The study focuses on the innovative and distinct features relevant to women’s heart health, as well as gender-specific variances, in terms of preventing cardiovascular disease (CVD).
Despite the majority of women and men meeting the treatment targets for high blood pressure and low-density lipoprotein (LDL, or bad) cholesterol while beginning the study, women had fewer chances than men of receiving recommended medications such as ACE inhibitors and angiotensin receptor blockers (ARBs) to resolve the complications.
Irrespective of whether patients had previously experienced a cardiovascular incident, women had fewer chances than males of qualifying for the intense LDL cholesterol treatment over a period of 2 years.
Nonetheless, in the REWIND trial, women were found to be having 46 percent lesser chances than men to experience unfavorable cardiovascular events than men, except for stroke.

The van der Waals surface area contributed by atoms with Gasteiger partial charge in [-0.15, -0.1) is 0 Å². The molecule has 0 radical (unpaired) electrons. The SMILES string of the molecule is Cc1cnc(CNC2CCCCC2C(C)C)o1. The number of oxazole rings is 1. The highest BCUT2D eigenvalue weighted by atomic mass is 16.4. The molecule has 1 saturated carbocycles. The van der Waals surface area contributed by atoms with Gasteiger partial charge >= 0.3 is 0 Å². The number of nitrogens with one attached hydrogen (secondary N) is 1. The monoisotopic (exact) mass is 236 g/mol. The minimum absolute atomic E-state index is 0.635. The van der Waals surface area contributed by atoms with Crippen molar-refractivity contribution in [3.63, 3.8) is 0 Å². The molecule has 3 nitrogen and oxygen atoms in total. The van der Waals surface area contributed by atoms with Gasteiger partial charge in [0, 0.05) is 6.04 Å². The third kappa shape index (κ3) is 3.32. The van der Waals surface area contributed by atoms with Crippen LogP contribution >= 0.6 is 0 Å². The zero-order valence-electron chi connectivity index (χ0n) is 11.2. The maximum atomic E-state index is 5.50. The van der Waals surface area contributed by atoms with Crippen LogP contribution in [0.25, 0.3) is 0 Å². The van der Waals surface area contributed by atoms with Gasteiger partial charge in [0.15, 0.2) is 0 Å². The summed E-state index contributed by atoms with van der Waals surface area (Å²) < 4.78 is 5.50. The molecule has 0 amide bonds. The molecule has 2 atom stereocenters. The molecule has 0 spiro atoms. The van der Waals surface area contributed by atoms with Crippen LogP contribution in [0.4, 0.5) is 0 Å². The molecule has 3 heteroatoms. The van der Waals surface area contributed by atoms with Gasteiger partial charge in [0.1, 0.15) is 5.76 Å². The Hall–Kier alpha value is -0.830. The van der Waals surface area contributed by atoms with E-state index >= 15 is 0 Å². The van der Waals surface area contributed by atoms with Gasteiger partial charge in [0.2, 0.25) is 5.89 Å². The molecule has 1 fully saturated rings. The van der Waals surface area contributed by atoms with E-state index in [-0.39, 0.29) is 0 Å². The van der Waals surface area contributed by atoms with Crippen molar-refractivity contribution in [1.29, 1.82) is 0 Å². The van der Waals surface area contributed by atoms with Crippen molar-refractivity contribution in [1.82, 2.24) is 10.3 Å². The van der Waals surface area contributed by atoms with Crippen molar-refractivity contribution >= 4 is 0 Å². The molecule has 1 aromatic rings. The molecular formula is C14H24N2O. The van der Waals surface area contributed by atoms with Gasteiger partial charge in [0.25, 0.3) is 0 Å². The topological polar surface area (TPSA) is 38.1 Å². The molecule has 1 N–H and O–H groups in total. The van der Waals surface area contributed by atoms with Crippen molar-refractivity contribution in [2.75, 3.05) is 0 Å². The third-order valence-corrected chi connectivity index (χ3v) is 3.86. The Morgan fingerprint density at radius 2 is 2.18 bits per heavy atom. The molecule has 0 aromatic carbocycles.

“Despite evidence of the benefits for managing cardiovascular risk factors (such as lowering blood pressure and cholesterol levels) in people with type 2 diabetes, an unacceptable proportion of affected women are not reaching recommended treatment targets”, says lead author Giulia Ferrannini, MD, from the Karolinska Institutet, Stockholm, Sweden.
“Cardiovascular disease is the leading killer of women, but it has never been more preventable and treatable. The reasons why women are not receiving the same standard of treatment as men are complex and require further investigation so that women with type 2 diabetes can be treated more effectively.”